• 3. vi Contents Attributions, beliefs and expectations 88 Evidence-based practice 138 Conclusion 89 Remaining issues and future prospects 141 Conclusion 142Chapter 9 Potential role of stress systems in the pathogenesis of whiplash associated Chapter 14 Compensation and health disorders 93 outcomes 144 Samuel McLean Luke B. Connelly, Natalie Spearing Sympathetic nervous system 93 Introduction 144 Neuropeptide Y 95 Compensation and related concepts 145 Serotonin 96 Compensation: empirical considerations 147 Clinical implications 96 Health: the concept and its measurement 150 Current research needs and future research Conclusions 153 directions 96 Chapter 15 Whiplash and the law 157Chapter 10 Prognostic indicators of non-recovery Ian Freckelton, S.C. following whiplash injury 101 The test for compensability 157 Michele Sterling Canadian Transport Accident Compensation 161 Prognostic factors for non-recovery 101 Conclusions 166 Prediction of outcomes other than pain and disability 104 Chapter 16 Malingering and symptom magnification Clinical implications 104 in whiplash associated disorders 168 Conclusion 105 Brian McGuire Why study malingering in the areaChapter 11 Primary care management of acute of whiplash? 168 whiplash injury 108 What is meant by ‘malingering’? 169 Michele Sterling, Justin Kenardy Approaches to detection of malingering 170 Current evidence for the management of acute Differential diagnosis of psychological WAD 108 disorders where symptom production or The provision of advice and education 109 magnification is a feature 171 Is pain control important? 110 Empirical studies of malingering and symptom Physical characteristics of acute WAD magnification in pain 172 and implications for management 110 A decision-making template for possible Psychological characteristics of acute and probable malingering 175 WAD and implications for management 113 Early multidisciplinary management 115 Chapter 17 Case descriptions 180 Summary 116 Michele Sterling, Trudy Rebbeck, Justin Kenardy Case description 1: acute whiplash 180Chapter 12 Evidence-based management Case description 2: acute whiplash 181 of chronic whiplash associated disorders 120 Summary of cases 1 and 2 183 Trudy Rebbeck Case description 3: chronic whiplash 183 Evidence base for management of chronic Conclusion 185 whiplash 120 Evidence for physical interventions 120 Chapter 18 Future directions 187 Evidence for psychological interventions 127 Michele Sterling, Justin Kenardy Evidence for medical interventions 128 Intervention trials 187 Implementation of evidence in clinical Do some patients have a pre-existing risk practice 129 of developing chronic pain after whiplash Summary 132 injury? 188 Improving prognostic models 188Chapter 13 Psychological management Identification of a peripheral lesion 189 of chronic whiplash associated disorders 135 Conclusion 189 Jan Jaspers, Jan Buitenhuis, Gerbrig Versteegen, Peter de Jong Index 193 Theory-derived psychological interventions 135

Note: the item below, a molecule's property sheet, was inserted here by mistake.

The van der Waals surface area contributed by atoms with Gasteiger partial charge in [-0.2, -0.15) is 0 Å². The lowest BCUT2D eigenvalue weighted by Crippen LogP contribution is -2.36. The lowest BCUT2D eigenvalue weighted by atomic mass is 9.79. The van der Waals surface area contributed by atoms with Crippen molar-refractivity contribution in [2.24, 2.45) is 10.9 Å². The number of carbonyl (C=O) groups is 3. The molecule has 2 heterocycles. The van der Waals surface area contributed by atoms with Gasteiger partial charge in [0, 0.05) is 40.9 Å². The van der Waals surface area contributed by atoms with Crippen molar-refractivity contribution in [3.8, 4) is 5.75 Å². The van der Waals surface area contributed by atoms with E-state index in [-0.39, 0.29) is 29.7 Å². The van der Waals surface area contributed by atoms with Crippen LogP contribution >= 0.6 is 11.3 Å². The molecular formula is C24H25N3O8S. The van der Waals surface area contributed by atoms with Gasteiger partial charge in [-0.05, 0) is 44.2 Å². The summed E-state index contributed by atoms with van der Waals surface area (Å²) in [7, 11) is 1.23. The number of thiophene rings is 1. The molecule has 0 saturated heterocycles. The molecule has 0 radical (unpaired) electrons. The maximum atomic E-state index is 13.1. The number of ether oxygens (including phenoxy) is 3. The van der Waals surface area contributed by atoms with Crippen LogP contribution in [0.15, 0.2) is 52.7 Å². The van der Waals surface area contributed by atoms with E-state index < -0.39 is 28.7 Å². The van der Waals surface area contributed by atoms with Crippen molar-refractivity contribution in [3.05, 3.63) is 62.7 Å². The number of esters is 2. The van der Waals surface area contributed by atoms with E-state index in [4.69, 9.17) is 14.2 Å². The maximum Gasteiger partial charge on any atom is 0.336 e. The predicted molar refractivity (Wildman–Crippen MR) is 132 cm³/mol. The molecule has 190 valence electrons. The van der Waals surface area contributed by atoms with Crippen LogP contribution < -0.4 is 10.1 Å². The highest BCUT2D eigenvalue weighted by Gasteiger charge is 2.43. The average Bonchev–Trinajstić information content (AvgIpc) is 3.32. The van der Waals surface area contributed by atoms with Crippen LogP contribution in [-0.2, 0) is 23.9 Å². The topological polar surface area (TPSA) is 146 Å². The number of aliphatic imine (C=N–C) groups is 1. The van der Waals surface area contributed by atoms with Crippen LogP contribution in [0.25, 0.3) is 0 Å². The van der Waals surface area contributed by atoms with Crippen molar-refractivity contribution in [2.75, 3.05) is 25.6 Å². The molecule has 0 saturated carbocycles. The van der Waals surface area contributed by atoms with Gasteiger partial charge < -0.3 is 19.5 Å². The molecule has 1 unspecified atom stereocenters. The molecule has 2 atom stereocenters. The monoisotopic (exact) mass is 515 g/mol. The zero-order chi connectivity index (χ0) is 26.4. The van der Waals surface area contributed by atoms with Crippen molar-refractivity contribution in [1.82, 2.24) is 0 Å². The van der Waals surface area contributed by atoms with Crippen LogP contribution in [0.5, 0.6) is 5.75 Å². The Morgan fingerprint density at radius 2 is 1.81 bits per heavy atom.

• 4. CHAPTER 1 Epidemiology of whiplash associated disorders Lena HolmDEFINITIONS The reason for excluding frontal collisions fromThe term whiplash injury has been used since the the definition is not discussed in the report and islate 1920s, when H. E. Crowe coined the term at a likely to be an error, since it is known that 25–30%medical meeting in San Francisco.1 It was originally of whiplash injury occurs in such impact direction.7–9described as an injury mechanism to the neck, but The QTF also suggested a classification of WADwas later also used to define the actual symptoms into five categories based on clinical signs and symp-after such an event. The first known case report was toms (see Chapter 2). This classification is mostlypublished in the Journal of the American Medical used to classify WAD in the acute phase.Association in 1953, when Gay and Abbot described Since the publication of the QTF findings, the term50 patients who had been exposed to whiplash WAD has been increasingly used in the medical lit-mechanism in car collisions.2 It was reported that the erature, and it is also a frequently used term in insur-majority had been exposed to rear-end collisions and ance medicine.that the majority were also examined between oneand 24 months after the collision, thus representing CUMULATIVE INCIDENCE OF ANDa mix of patients with acute or persistent symptoms. RISK FACTORS FOR WADCervical pain with radiation into the occipital regionof the skull, shoulder girdle or upper extremities Cumulative incidencewere reported as common symptoms, but irritability, The cumulative incidence is the number of new casespoor concentration and subjective vertigo were also of an event or outcome occurring in a populationdescribed. over a certain time period. Some evidence from the People who are exposed to energy transfer to the literature indicates that the incidence of WAD differsneck, in sports, falls or other mishaps, may also expe- between countries. There is also some evidence thatrience cervical pain.3–5 After such events, however, the incidence of WAD has increased from the begin-it is less common that the injury is labelled ‘whip- ning of the 1990s to after the year 2000, with thelash’, but instead other terms, such as neck strain, annual incidence for the latter period being about 300neck sprain or simply neck injury, are used. The term per 100,000 inhabitants in studies where emergencywhiplash associated disorder (WAD) was introduced setting visits are used. In some instances, the increasein 1995 by the Quebec Task Force (QTF), who pub- is between three and tenfold.10–12 It is not known iflished the first systematic review on whiplash inju- this increase is partly due to a change in care-seekingries.6 The term was intended to reflect that whiplash behaviour.is an injury mechanism, and the consequences of the There are also some indications from administra-mechanism were the spectrum of symptoms (disor- tive insurance claims databases in different Europeanders). The QTF formulated the following conceptual countries (e.g. Norway, the Netherlands and Sweden)definition: of a reduction in the number of WAD claims, whereas such decreases have not been seen in Denmark or the Whiplash is an acceleration-deceleration mecha- United Kingdom. Sweden, for instance, has seen a nism of energy transfer to the neck. It may result 33% decrease in personal motor vehicle crash (MVC) from rear-end or side-impact motor vehicle colli- injury claims between 2002 and 2008. The relative sions, but can also occur during diving or other mis- decrease is similar between the incidence of WAD and haps. The impact may result in bony or soft-tissue other types of injuries, with WAD constituting about injuries (whiplash injury) which in turn may lead 50% of all MVC injury claims. This decrease is not to a variety of clinical manifestations (whiplash- due to a reduction in the number of MVCs, and nor associated disorders).6 has the insurance system in Sweden changed. Instead, 1